Delivery of health promotion training in Nigeria has largely been group based as you mentioned, but individual and community training need to be increased.

Perhaps one reason for this may be because our University specialists are used to a stereotypical method of delivery which lies close to their original job description and unfortunately ‘we’ think that is the right tactic. Clearly, as in many situations we are in the ‘process’ and we will get there someday, the usual cynicism in modern day Nigeria.

There are many Nigerians who practice safe sex but I guess the challenge is the behavioural modification to using ‘garjets’ like condoms has been a subject of controversy. Employing abstinence may be religiously expedient but of course is largely impossible with human nature at every point in time no matter how ‘spirit-filled’ anyone may be.

Rev.  Mathew Coker once answered that just “because he is a priest does not mean he somehow has overrided his limbic system” in an interview with Charles Oputa’s zoomtime and I think we as a people need not be afraid of sex, but change the way we appreciate sex for our collective good.

Pupils in our schools should be taught extensively about relationships, allowed to express themselves and then be corrected by parents who have good parenting skills and not leave that skill to an ‘anointing’ by biological rights. I guess this too may be controversial with questions like “why do you want to corrupt our children?” An assumption that it is only this method corrupt practice is translated to the younger generation. A deadly phenomenon created in Africa’s geriatocratic societies that would rather enjoy at the expense of their young.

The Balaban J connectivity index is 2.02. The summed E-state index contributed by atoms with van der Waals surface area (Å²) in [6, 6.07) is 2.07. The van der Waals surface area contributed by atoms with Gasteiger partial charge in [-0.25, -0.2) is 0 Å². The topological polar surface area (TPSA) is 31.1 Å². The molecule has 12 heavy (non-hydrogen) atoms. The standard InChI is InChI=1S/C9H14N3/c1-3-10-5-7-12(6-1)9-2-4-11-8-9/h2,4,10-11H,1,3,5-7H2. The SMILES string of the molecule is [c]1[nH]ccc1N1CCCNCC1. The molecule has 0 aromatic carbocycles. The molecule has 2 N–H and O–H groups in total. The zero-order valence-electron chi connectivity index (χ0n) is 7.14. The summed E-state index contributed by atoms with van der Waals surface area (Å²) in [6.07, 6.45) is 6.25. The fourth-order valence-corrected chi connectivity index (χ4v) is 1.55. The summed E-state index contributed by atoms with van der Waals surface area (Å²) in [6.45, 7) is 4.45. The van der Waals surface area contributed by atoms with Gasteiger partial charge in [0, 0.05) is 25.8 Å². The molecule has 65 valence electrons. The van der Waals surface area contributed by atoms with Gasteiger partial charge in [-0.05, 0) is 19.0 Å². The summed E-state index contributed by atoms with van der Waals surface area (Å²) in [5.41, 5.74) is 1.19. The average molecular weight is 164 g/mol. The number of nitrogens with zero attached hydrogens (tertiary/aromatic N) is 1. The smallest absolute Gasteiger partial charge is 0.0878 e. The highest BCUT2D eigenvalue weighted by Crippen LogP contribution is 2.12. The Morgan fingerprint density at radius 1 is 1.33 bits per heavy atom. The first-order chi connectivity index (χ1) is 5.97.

I am certain that when a church demands for biomedical records prior to marriage, then that church has diverted from its primary responsibility.

The question is: would the church offer treatment or care in any form to the couple if the test comes out positive? or would the church ask for other STI’s other than HIV as a measure to protect the proposed bride from a wayward husband?

The answer is, the church would rather propagate stigma and discrimination, creating and sustaining the dimension in this epidemic that is the most difficult tackling over the last 25years.

Again, I guess a knowledge gap has contributed to the debate about condom effectiveness in HIV Protection. The fact is that consistent and correct use of condom gives 80-85% protection against HIV as compared to 98% reliability.

This seeming dichotomy has cast doubt in the prevention intervention and reinforced a suspicion that health professionals use the epidemic as a money making venture.

Not withstanding, I am unaware of an ideal prevention method or maybe again, we have failed to explain to Nigerians that efficacy differs from effectiveness.

Our failures (Public health) have meant that great  challenges await the future in the wake of poor health financing across the three tiers of government. A perennial problem compounded by the misunderstanding of the definition of health especially as when we hear that word, we think it means hospital, doctors, nurses and pharmacist as though that is its meaning.